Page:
West Sonoma County's Ceilume wins North Bay Maker Award
Faced with the dilemma of how to satisfy customer demand for ceiling and wall finishes with recycled-material content, and the fact that demand is low for recycled scrap, Ceilume began to recycle its own scrap into new products – including new lines of 2x2 foot and 2x4 foot panels that contain from 98 to 100 percent recycled content.
Graton-based Ceilume, a division of Empire West, Inc., is the leading domestic producer of thermoformed ceiling and wall panels molded from thin vinyl sheets in dozens of colors and decorative styles – including perforated panels that help reduce ambient noise by as much as 85 percent.
These modular, standardized products can be installed in glue-applied or suspended drop-in ceilings, as light-transmitting coverings for luminous ceiling lights, backsplashes behind sinks and kitchen counters, and even as ornamental wall coverings. The company ships its products to homeowners and commercial customers across the U.S. and overseas.
“Until our recent recycling innovation, the company used vinyl made solely from raw material because commercial recyclers were ‘downcycling’ Ceilume’s scrap by combining it with lower quality scrap from other sources. This can affect quality, rigidity, appearance and longevity of recycled vinyl products,” said President Ed Davis. “The solution seems obvious in retrospect, but figuring out how to reuse our own scrap was not simple, since our ceilings and walls come in a wide range of colors. When we mixed multi-pigment color scrap into new sheet material, the result was a random color that varies in appearance from very light gray to almost black. While these gray panels are made from 100 percent recycled materials, we thought the inconsistent color would limit customer appeal.”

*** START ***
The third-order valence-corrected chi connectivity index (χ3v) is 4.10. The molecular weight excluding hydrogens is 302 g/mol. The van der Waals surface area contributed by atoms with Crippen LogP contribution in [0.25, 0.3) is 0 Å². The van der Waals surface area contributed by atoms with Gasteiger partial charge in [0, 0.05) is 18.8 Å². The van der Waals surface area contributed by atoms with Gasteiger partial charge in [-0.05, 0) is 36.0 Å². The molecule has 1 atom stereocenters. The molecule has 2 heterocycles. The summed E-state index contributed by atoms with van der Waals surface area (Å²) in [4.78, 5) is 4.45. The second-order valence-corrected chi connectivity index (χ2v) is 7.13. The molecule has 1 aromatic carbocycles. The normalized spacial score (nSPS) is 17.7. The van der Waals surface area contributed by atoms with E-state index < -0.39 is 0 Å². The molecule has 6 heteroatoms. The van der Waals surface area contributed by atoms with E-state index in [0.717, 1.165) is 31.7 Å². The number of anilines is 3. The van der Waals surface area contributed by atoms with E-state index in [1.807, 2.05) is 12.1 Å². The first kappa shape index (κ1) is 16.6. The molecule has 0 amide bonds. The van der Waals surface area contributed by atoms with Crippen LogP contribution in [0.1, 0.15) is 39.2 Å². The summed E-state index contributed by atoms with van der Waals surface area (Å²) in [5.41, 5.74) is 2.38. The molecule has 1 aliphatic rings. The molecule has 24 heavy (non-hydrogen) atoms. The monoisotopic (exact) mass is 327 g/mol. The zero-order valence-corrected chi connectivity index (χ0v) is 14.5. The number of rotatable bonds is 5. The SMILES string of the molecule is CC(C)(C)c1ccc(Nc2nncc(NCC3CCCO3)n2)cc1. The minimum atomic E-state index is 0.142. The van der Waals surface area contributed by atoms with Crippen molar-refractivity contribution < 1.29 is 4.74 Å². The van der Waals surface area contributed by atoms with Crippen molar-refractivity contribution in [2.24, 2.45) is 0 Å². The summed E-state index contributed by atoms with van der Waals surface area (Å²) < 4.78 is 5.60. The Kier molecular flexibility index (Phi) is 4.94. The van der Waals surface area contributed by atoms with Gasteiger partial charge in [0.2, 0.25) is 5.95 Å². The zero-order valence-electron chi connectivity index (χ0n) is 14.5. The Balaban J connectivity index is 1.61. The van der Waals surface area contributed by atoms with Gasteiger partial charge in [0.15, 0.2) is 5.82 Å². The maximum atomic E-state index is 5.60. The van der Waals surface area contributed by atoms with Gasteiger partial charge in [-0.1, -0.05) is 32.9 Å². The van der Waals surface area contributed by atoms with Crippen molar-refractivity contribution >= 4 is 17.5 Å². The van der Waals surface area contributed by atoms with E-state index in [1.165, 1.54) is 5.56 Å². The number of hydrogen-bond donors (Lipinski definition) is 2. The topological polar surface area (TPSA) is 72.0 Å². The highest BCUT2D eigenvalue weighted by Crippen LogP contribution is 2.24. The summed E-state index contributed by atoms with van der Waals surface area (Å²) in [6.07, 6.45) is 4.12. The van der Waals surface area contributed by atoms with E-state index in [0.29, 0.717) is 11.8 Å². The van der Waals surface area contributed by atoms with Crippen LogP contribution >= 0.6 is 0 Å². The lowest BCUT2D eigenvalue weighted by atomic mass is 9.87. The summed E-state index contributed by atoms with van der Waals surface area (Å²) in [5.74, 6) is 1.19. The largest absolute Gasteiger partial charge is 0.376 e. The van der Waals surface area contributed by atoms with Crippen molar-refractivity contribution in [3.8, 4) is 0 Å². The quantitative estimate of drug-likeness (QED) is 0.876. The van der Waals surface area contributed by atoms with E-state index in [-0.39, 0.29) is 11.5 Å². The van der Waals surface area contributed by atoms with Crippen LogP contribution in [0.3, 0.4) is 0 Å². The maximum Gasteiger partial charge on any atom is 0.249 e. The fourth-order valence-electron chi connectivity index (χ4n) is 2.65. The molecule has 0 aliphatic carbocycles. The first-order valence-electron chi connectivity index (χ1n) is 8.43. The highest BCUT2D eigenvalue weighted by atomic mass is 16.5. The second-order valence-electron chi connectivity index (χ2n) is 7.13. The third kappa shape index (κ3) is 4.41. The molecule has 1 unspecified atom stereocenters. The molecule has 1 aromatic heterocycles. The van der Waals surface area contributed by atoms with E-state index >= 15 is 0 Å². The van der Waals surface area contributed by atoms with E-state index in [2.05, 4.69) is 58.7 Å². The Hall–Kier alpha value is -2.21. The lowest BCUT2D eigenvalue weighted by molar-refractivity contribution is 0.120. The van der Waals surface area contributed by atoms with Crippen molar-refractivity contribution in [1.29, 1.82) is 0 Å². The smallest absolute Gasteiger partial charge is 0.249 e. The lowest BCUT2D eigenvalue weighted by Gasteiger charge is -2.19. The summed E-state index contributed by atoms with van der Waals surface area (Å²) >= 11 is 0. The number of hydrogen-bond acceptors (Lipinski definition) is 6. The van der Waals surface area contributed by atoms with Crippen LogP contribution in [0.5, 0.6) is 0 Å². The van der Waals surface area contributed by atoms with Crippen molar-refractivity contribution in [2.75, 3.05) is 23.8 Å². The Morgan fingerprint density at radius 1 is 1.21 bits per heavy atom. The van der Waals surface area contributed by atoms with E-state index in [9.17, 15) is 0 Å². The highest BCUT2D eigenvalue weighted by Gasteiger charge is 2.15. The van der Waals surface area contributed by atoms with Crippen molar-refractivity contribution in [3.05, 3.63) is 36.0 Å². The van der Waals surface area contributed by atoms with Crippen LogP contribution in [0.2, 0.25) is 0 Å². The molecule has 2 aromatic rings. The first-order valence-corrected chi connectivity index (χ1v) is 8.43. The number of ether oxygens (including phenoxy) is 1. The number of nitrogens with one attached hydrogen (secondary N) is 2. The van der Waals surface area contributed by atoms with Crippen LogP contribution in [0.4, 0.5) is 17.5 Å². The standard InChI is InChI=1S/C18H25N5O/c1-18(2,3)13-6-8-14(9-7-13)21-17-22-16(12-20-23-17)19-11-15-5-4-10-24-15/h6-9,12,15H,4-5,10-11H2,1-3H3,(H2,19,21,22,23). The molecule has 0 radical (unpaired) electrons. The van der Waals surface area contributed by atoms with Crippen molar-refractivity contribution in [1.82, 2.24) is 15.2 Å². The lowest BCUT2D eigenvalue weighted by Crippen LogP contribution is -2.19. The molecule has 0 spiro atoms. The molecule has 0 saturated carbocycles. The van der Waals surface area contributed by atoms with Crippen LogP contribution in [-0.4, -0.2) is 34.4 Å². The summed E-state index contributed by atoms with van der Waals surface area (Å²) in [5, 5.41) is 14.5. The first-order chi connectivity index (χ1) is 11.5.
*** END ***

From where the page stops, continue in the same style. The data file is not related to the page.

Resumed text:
The breakthrough came when the company realized that the gray material could be used as a substrate for the thin (1/30,000 of an inch) decorative films Ceilume applies to create faux wood-grain and metallic panels in bronze, copper and tin finishes incorporating 98 percent recycled content in the backing.
“Designers strive to make their buildings more sustainable by using recycled materials to reduce the environmental burden of extracting and processing raw materials.”
Today Ceilume separates its scrap vinyl by colors and stores it in large tote bins for inclusion in future production runs. Davis expects the recycled content will increase the popularity of Ceilume’s products among architects, homeowners and builders.
According to Davis, “Our panels solve many architectural challenges because they are lightweight, acoustical, easy to install, Class A rated for fire safety, and unaffected by water. In addition, they are cleanable, durable, and mold and mildew resistant, as well as FDA and USDA compliant for use in food preparation areas.”
Using recycled material is also encouraged through green building initiatives such as the Leadership in Energy and Environmental Design (LEED) rating system from the U.S. Green Building Council, and by government programs including the California Department of Resources Recycling and Recovery (CalRecycle). Ceilume’s products contribute to gaining LEED credits.
“Ceilume’s recycling process is akin to drilling an oil well right here in the North Bay, because we are reusing petrochemicals without depleting natural resources,” He added. “To our surprise, we found that some customers are even buying the gray panels without the faux finishes, and designers like the fact that they are made totally from recycled material.
“We continue to develop new ways of meeting the needs of our customers while also finding solutions to help protect the environment,” Davis said.